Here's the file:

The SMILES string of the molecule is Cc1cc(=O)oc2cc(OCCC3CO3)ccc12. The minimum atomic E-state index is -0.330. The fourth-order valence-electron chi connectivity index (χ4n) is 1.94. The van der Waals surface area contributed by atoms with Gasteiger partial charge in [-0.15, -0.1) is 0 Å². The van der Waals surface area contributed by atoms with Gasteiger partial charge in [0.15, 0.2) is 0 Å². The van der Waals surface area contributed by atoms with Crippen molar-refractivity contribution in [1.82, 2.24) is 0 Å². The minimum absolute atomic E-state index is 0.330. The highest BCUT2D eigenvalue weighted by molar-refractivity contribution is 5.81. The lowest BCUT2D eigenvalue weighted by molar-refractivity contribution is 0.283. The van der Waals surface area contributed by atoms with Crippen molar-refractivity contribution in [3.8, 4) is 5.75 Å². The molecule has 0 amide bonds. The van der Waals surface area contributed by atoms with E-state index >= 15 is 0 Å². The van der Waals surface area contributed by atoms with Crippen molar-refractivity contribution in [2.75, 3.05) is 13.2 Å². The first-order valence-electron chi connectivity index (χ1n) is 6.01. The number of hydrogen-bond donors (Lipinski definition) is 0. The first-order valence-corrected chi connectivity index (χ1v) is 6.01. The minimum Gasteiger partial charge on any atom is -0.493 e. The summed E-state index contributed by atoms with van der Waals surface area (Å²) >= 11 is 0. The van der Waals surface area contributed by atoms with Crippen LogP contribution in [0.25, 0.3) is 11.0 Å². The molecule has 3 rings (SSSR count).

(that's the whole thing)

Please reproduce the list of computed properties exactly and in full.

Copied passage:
The SMILES string of the molecule is Cc1cc(=O)oc2cc(OCCC3CO3)ccc12. The minimum atomic E-state index is -0.330. The fourth-order valence-electron chi connectivity index (χ4n) is 1.94. The van der Waals surface area contributed by atoms with Gasteiger partial charge in [-0.15, -0.1) is 0 Å². The van der Waals surface area contributed by atoms with Gasteiger partial charge in [0.15, 0.2) is 0 Å². The van der Waals surface area contributed by atoms with Crippen molar-refractivity contribution in [1.82, 2.24) is 0 Å². The minimum absolute atomic E-state index is 0.330. The highest BCUT2D eigenvalue weighted by molar-refractivity contribution is 5.81. The lowest BCUT2D eigenvalue weighted by molar-refractivity contribution is 0.283. The van der Waals surface area contributed by atoms with Crippen molar-refractivity contribution in [3.8, 4) is 5.75 Å². The molecule has 0 amide bonds. The van der Waals surface area contributed by atoms with E-state index >= 15 is 0 Å². The van der Waals surface area contributed by atoms with Crippen molar-refractivity contribution in [2.75, 3.05) is 13.2 Å². The first-order valence-electron chi connectivity index (χ1n) is 6.01. The number of hydrogen-bond donors (Lipinski definition) is 0. The first-order valence-corrected chi connectivity index (χ1v) is 6.01. The minimum Gasteiger partial charge on any atom is -0.493 e. The summed E-state index contributed by atoms with van der Waals surface area (Å²) >= 11 is 0. The van der Waals surface area contributed by atoms with Crippen LogP contribution in [0.25, 0.3) is 11.0 Å². The molecule has 3 rings (SSSR count).